This past December, the Board of Hebrew College in Newton, Massachusetts elected its first woman president, Rabbi Sharon Cohen Anisfeld. Anisfeld will oversee an institution approaching its centennial that confers a wide range of degrees, including rabbinic and cantorial ordination. She will take on the challenge of balancing Hebrew College’s pluralism with the varied opinions and levels of observance within the institution while “shaping an overall renewed vision for the college.” In a recent interview with Tablet, Anisfeld reminisced about the early influences that led her to the rabbinate, addressed the joys and challenges of leading a school of Hebrew College’s scope and reputation and mused about becoming Hebrew College’s first woman president.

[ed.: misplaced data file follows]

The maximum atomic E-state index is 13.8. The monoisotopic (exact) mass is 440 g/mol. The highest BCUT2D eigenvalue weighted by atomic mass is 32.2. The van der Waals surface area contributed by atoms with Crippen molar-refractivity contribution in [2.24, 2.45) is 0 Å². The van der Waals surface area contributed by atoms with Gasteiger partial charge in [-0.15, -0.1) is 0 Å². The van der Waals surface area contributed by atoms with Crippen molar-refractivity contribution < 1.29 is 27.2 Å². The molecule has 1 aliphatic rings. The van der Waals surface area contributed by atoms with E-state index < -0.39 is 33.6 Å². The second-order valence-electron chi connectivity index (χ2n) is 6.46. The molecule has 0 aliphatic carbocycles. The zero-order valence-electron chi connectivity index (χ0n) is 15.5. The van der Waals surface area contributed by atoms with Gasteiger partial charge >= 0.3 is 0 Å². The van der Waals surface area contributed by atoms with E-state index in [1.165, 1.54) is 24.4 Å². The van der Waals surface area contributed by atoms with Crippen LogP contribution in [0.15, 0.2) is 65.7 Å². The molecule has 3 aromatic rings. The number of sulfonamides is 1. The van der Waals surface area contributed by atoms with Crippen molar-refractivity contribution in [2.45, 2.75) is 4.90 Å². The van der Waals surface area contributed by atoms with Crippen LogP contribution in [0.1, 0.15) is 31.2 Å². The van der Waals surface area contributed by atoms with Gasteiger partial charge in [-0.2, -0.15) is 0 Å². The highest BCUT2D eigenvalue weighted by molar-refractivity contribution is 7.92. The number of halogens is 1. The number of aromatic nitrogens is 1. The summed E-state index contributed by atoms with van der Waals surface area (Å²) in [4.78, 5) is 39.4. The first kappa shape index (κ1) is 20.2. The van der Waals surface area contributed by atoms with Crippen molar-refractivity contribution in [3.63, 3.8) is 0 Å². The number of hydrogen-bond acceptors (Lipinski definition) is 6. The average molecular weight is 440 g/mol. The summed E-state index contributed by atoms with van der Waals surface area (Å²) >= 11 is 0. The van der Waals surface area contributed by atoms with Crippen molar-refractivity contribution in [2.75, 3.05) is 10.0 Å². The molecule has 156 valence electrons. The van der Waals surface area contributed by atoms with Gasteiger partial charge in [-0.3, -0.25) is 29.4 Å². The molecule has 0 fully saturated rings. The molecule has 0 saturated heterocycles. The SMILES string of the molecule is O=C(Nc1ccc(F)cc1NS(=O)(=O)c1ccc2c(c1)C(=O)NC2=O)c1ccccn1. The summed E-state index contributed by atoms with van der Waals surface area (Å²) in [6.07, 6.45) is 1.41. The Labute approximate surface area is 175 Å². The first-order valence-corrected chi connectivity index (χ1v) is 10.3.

Growing up, Anisfeld knew she wanted to be a rabbi. Her parents were active in a large Reform congregation in Rochester, New York, and Anisfeld recalls their deep connection to Judaism. “My mother was born in Haifa and came to Rochester as a young child. She was very drawn to Jewish literature and had a strong personal connection with God. My father was emotionally connected to prayer, and I loved going to services with him. My parents were unusual in that community in terms of the depth of their Jewish connection.”
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